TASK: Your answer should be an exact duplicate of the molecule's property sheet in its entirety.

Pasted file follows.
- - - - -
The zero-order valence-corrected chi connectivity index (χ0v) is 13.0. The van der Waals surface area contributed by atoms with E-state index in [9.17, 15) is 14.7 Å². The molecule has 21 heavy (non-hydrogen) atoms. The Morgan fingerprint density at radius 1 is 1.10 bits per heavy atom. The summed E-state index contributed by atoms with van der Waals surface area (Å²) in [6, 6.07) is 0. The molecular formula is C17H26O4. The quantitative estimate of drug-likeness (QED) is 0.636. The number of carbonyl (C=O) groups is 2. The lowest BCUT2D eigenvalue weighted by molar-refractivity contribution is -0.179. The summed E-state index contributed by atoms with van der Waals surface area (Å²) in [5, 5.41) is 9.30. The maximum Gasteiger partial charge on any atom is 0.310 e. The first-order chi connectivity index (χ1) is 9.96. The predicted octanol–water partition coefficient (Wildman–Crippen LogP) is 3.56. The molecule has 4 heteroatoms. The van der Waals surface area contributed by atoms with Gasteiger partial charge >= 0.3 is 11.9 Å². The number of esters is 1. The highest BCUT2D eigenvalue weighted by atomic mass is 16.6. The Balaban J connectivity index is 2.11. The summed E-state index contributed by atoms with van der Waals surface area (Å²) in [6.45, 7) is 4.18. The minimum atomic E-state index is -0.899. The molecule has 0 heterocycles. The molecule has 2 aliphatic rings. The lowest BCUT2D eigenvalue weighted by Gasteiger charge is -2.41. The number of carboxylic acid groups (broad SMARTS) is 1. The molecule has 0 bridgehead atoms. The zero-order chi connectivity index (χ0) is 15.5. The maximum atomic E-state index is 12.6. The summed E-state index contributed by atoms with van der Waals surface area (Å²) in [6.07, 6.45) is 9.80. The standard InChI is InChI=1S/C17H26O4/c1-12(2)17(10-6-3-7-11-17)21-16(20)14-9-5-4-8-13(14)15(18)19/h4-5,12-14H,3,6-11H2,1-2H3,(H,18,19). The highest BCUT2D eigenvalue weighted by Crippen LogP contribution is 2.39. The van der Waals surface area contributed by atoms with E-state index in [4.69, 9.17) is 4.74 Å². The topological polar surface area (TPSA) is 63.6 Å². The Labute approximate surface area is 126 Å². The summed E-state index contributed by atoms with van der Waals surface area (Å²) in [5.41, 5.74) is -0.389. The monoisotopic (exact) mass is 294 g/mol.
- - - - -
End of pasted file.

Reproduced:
The zero-order valence-corrected chi connectivity index (χ0v) is 13.0. The van der Waals surface area contributed by atoms with E-state index in [9.17, 15) is 14.7 Å². The molecule has 21 heavy (non-hydrogen) atoms. The Morgan fingerprint density at radius 1 is 1.10 bits per heavy atom. The summed E-state index contributed by atoms with van der Waals surface area (Å²) in [6, 6.07) is 0. The molecular formula is C17H26O4. The quantitative estimate of drug-likeness (QED) is 0.636. The number of carbonyl (C=O) groups is 2. The lowest BCUT2D eigenvalue weighted by molar-refractivity contribution is -0.179. The summed E-state index contributed by atoms with van der Waals surface area (Å²) in [5, 5.41) is 9.30. The maximum Gasteiger partial charge on any atom is 0.310 e. The first-order chi connectivity index (χ1) is 9.96. The predicted octanol–water partition coefficient (Wildman–Crippen LogP) is 3.56. The molecule has 4 heteroatoms. The van der Waals surface area contributed by atoms with Gasteiger partial charge >= 0.3 is 11.9 Å². The number of esters is 1. The highest BCUT2D eigenvalue weighted by atomic mass is 16.6. The Balaban J connectivity index is 2.11. The summed E-state index contributed by atoms with van der Waals surface area (Å²) in [6.45, 7) is 4.18. The minimum atomic E-state index is -0.899. The molecule has 0 heterocycles. The molecule has 2 aliphatic rings. The lowest BCUT2D eigenvalue weighted by Gasteiger charge is -2.41. The number of carboxylic acid groups (broad SMARTS) is 1. The molecule has 0 bridgehead atoms. The zero-order chi connectivity index (χ0) is 15.5. The maximum atomic E-state index is 12.6. The summed E-state index contributed by atoms with van der Waals surface area (Å²) in [6.07, 6.45) is 9.80. The standard InChI is InChI=1S/C17H26O4/c1-12(2)17(10-6-3-7-11-17)21-16(20)14-9-5-4-8-13(14)15(18)19/h4-5,12-14H,3,6-11H2,1-2H3,(H,18,19). The highest BCUT2D eigenvalue weighted by Crippen LogP contribution is 2.39. The van der Waals surface area contributed by atoms with E-state index in [4.69, 9.17) is 4.74 Å². The topological polar surface area (TPSA) is 63.6 Å². The Labute approximate surface area is 126 Å². The summed E-state index contributed by atoms with van der Waals surface area (Å²) in [5.41, 5.74) is -0.389. The monoisotopic (exact) mass is 294 g/mol.